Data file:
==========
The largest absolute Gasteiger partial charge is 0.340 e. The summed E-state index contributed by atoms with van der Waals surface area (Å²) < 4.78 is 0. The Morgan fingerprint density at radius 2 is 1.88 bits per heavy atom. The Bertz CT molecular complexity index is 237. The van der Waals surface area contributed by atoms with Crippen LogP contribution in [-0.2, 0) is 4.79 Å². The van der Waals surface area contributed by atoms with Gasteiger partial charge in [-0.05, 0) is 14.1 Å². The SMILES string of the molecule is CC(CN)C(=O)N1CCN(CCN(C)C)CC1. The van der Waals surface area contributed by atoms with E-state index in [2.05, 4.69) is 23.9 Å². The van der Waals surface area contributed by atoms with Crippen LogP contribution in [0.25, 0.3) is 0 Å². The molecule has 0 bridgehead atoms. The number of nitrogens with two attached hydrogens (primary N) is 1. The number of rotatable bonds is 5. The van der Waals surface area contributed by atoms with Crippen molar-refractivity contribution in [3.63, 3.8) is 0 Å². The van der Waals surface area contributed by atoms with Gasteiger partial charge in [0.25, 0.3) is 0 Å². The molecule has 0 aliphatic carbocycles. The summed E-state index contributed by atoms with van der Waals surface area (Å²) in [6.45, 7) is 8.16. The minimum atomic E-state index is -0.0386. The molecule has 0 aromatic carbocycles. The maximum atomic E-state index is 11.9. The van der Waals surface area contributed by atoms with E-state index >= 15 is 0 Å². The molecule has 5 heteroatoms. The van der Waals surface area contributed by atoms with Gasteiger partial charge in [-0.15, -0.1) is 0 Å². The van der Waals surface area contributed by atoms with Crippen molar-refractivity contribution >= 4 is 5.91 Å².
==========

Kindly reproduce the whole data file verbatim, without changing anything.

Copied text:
The largest absolute Gasteiger partial charge is 0.340 e. The summed E-state index contributed by atoms with van der Waals surface area (Å²) < 4.78 is 0. The Morgan fingerprint density at radius 2 is 1.88 bits per heavy atom. The Bertz CT molecular complexity index is 237. The van der Waals surface area contributed by atoms with Crippen LogP contribution in [-0.2, 0) is 4.79 Å². The van der Waals surface area contributed by atoms with Gasteiger partial charge in [-0.05, 0) is 14.1 Å². The SMILES string of the molecule is CC(CN)C(=O)N1CCN(CCN(C)C)CC1. The van der Waals surface area contributed by atoms with E-state index in [2.05, 4.69) is 23.9 Å². The van der Waals surface area contributed by atoms with Crippen LogP contribution in [0.25, 0.3) is 0 Å². The molecule has 0 bridgehead atoms. The number of nitrogens with two attached hydrogens (primary N) is 1. The number of rotatable bonds is 5. The van der Waals surface area contributed by atoms with Crippen molar-refractivity contribution in [3.63, 3.8) is 0 Å². The van der Waals surface area contributed by atoms with Gasteiger partial charge in [0.25, 0.3) is 0 Å². The molecule has 0 aliphatic carbocycles. The summed E-state index contributed by atoms with van der Waals surface area (Å²) in [6.45, 7) is 8.16. The minimum atomic E-state index is -0.0386. The molecule has 0 aromatic carbocycles. The maximum atomic E-state index is 11.9. The van der Waals surface area contributed by atoms with E-state index >= 15 is 0 Å². The molecule has 5 heteroatoms. The van der Waals surface area contributed by atoms with Gasteiger partial charge in [-0.15, -0.1) is 0 Å². The van der Waals surface area contributed by atoms with Crippen molar-refractivity contribution >= 4 is 5.91 Å².